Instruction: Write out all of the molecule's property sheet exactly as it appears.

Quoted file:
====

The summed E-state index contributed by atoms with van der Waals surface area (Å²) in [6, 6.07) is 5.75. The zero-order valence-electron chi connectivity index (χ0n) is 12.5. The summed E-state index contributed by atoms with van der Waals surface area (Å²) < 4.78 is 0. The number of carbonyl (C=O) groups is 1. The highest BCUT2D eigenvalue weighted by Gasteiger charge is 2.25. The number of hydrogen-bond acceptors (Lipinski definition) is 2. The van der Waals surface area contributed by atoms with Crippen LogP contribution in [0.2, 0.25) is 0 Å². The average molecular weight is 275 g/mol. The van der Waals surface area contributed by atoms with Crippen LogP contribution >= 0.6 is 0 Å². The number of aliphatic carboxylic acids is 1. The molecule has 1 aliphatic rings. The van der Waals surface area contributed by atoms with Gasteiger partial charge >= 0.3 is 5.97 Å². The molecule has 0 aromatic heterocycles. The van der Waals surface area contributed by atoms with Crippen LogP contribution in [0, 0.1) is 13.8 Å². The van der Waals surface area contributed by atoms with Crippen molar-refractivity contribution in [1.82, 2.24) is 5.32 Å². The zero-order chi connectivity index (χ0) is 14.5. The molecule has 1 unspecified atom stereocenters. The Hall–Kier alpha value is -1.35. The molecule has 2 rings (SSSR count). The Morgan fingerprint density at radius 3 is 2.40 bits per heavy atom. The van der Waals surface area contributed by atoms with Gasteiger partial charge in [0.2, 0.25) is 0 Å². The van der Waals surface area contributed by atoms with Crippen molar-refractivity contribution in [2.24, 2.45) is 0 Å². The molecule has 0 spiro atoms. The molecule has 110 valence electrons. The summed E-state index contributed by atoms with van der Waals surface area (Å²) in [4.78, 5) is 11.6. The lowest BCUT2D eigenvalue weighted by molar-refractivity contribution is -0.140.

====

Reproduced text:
The summed E-state index contributed by atoms with van der Waals surface area (Å²) in [6, 6.07) is 5.75. The zero-order valence-electron chi connectivity index (χ0n) is 12.5. The summed E-state index contributed by atoms with van der Waals surface area (Å²) < 4.78 is 0. The number of carbonyl (C=O) groups is 1. The highest BCUT2D eigenvalue weighted by Gasteiger charge is 2.25. The number of hydrogen-bond acceptors (Lipinski definition) is 2. The van der Waals surface area contributed by atoms with Crippen LogP contribution in [0.2, 0.25) is 0 Å². The average molecular weight is 275 g/mol. The van der Waals surface area contributed by atoms with Crippen LogP contribution >= 0.6 is 0 Å². The number of aliphatic carboxylic acids is 1. The molecule has 1 aliphatic rings. The van der Waals surface area contributed by atoms with Gasteiger partial charge >= 0.3 is 5.97 Å². The molecule has 0 aromatic heterocycles. The van der Waals surface area contributed by atoms with Crippen LogP contribution in [0, 0.1) is 13.8 Å². The van der Waals surface area contributed by atoms with Crippen molar-refractivity contribution in [1.82, 2.24) is 5.32 Å². The zero-order chi connectivity index (χ0) is 14.5. The molecule has 1 unspecified atom stereocenters. The Hall–Kier alpha value is -1.35. The molecule has 2 rings (SSSR count). The Morgan fingerprint density at radius 3 is 2.40 bits per heavy atom. The van der Waals surface area contributed by atoms with Gasteiger partial charge in [0.2, 0.25) is 0 Å². The van der Waals surface area contributed by atoms with Crippen molar-refractivity contribution in [2.24, 2.45) is 0 Å². The molecule has 0 spiro atoms. The molecule has 110 valence electrons. The summed E-state index contributed by atoms with van der Waals surface area (Å²) in [4.78, 5) is 11.6. The lowest BCUT2D eigenvalue weighted by molar-refractivity contribution is -0.140.